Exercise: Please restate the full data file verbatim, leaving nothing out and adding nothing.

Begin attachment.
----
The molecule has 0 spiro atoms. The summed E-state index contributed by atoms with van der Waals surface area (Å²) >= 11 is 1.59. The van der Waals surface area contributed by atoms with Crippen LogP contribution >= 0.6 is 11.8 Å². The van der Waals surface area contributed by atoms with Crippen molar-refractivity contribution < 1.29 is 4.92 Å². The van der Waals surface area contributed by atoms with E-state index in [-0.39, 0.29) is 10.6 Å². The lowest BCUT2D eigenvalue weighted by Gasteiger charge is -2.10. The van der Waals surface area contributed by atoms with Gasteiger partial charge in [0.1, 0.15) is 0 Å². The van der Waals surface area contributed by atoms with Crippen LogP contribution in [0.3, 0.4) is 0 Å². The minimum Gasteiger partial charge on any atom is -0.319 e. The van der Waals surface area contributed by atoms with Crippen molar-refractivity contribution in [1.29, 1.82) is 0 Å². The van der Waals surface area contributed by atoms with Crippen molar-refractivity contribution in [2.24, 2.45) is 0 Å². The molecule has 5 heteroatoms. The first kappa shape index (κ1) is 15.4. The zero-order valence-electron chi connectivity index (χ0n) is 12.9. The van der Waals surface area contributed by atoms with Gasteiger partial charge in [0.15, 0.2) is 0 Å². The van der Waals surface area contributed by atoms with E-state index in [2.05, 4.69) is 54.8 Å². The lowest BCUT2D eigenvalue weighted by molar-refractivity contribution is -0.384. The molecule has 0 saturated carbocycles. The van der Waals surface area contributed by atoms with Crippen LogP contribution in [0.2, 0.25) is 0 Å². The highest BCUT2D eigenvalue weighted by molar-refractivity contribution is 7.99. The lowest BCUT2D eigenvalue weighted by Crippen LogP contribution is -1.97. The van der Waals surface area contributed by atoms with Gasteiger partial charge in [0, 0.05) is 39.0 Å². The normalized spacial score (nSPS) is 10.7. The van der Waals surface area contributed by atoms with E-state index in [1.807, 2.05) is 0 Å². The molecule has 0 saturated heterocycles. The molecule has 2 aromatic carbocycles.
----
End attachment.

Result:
The molecule has 0 spiro atoms. The summed E-state index contributed by atoms with van der Waals surface area (Å²) >= 11 is 1.59. The van der Waals surface area contributed by atoms with Crippen LogP contribution >= 0.6 is 11.8 Å². The van der Waals surface area contributed by atoms with Crippen molar-refractivity contribution < 1.29 is 4.92 Å². The van der Waals surface area contributed by atoms with E-state index in [-0.39, 0.29) is 10.6 Å². The lowest BCUT2D eigenvalue weighted by Gasteiger charge is -2.10. The van der Waals surface area contributed by atoms with Gasteiger partial charge in [0.1, 0.15) is 0 Å². The van der Waals surface area contributed by atoms with Crippen LogP contribution in [0.3, 0.4) is 0 Å². The minimum Gasteiger partial charge on any atom is -0.319 e. The van der Waals surface area contributed by atoms with Crippen molar-refractivity contribution in [1.29, 1.82) is 0 Å². The van der Waals surface area contributed by atoms with Crippen molar-refractivity contribution in [2.24, 2.45) is 0 Å². The molecule has 5 heteroatoms. The first kappa shape index (κ1) is 15.4. The zero-order valence-electron chi connectivity index (χ0n) is 12.9. The van der Waals surface area contributed by atoms with Gasteiger partial charge in [0.15, 0.2) is 0 Å². The van der Waals surface area contributed by atoms with E-state index in [2.05, 4.69) is 54.8 Å². The lowest BCUT2D eigenvalue weighted by molar-refractivity contribution is -0.384. The molecule has 0 saturated carbocycles. The van der Waals surface area contributed by atoms with Crippen LogP contribution in [0.2, 0.25) is 0 Å². The highest BCUT2D eigenvalue weighted by molar-refractivity contribution is 7.99. The lowest BCUT2D eigenvalue weighted by Crippen LogP contribution is -1.97. The van der Waals surface area contributed by atoms with Gasteiger partial charge in [0, 0.05) is 39.0 Å². The normalized spacial score (nSPS) is 10.7. The van der Waals surface area contributed by atoms with E-state index in [1.807, 2.05) is 0 Å². The molecule has 0 saturated heterocycles. The molecule has 2 aromatic carbocycles.